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Debate, second-guessing part of MAPS DNA in Oklahoma City

The history of MAPS is filled with debates, second-guessing and plan revisions.
by Steve Lackmeyer Modified: November 26, 2012 at 7:58 pm •  Published: November 27, 2012

Let the pain begin. Or rather, let it truly soak in now.

I've mentioned before that despite fuzzy memories to the contrary, the original Metropolitan Area Projects initiative was once reviled by residents, a political thorn in the side at City Hall and generally a four-letter word (MAPS!) all over town.

And in the darkest of days for MAPS (which my calendar shows took place in 1997), it had a long-serving mayor, Ron Norick, and city manager, Don Bown, both retiring from long-exhaustive tenures. The projects were seemingly forever behind schedule and over budget.

I like to remind readers, especially younger readers, of this history as they fret over the current status of MAPS 3, and as they ponder questions about where various projects might be located, how operations will be funded and whether correct decisions were made during early planning.

History tells us these growing pains are actually quite normal when it comes to MAPS. Consider what might have happened if original decisions were not second-guessed, if even those voices deemed to be perpetual “discontents” hadn't been given a chance to pitch their own visions of downtown Oklahoma City, circa 2010.

Imagine the four-story Ronald J. Norick Downtown Library, and not the 50-story Devon Energy Center, overlooking the Myriad Gardens. Such was the thinking in the mid-1990s as some sought to reserve a surface parking lot at Park and Hudson Avenues, where the library was built, for future expansion of county government offices.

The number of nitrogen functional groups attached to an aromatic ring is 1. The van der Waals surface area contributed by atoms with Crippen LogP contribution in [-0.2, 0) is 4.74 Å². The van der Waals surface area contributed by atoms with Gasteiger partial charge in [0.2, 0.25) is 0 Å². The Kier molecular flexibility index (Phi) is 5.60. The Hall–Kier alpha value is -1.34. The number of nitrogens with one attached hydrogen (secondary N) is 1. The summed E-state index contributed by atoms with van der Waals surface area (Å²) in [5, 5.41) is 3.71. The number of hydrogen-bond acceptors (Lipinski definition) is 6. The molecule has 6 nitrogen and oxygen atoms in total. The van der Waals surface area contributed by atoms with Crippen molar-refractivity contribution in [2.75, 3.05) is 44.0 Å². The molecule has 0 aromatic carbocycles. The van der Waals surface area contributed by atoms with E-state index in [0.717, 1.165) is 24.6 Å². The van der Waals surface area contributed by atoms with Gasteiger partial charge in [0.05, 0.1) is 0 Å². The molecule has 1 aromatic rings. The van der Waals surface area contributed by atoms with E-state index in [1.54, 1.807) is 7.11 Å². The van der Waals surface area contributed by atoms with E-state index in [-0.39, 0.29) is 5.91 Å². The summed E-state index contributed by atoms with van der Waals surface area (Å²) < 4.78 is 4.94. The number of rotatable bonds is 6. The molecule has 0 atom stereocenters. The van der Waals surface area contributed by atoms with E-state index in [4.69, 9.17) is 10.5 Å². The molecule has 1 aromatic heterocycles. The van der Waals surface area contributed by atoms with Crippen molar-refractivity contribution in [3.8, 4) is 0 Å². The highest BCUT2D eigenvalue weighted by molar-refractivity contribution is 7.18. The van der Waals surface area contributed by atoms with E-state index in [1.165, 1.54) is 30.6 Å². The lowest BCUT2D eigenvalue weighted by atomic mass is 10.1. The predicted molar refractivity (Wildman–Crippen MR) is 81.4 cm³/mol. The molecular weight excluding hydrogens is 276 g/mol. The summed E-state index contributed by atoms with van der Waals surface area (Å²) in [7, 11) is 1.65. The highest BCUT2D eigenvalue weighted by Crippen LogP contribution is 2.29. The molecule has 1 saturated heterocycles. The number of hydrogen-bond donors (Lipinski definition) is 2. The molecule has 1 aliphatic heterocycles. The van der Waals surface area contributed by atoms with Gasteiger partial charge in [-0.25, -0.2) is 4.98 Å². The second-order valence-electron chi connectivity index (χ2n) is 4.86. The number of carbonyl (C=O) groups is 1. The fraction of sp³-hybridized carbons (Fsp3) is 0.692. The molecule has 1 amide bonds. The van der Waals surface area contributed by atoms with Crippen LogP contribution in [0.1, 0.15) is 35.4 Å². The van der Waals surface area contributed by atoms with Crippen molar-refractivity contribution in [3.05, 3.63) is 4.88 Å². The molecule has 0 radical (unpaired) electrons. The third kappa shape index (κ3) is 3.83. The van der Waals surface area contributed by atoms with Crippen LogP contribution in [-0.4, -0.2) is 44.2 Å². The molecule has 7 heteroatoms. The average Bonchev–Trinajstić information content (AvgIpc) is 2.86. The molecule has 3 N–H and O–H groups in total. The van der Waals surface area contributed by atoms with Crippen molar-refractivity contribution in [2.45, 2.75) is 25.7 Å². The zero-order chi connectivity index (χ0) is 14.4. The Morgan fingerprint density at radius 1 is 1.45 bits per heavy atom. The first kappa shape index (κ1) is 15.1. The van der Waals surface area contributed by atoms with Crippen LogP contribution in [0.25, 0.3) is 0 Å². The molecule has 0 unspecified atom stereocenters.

Consider also that the first plan for the Bricktown Canal was to build it in a totally undeveloped area south of Reno Avenue and that the Chickasaw Bricktown Ballpark was to be built surrounded by surface parking. And if the city had taken the approach of proceeding with projects “exactly” as promised to voters, visitors today would not be treated to boat rides traversing between century-old warehouses renovated into shops and restaurants. At best, the entire ride would more resemble what folks see as they pass through the newer Lower Bricktown.

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by Steve Lackmeyer
Business Reporter
Steve Lackmeyer is a reporter, columnist and author who started his career at The Oklahoman in 1990. Since then, he has won numerous awards for his coverage, which included the 1995 bombing of the Alfred P. Murrah Federal Building, the city's...
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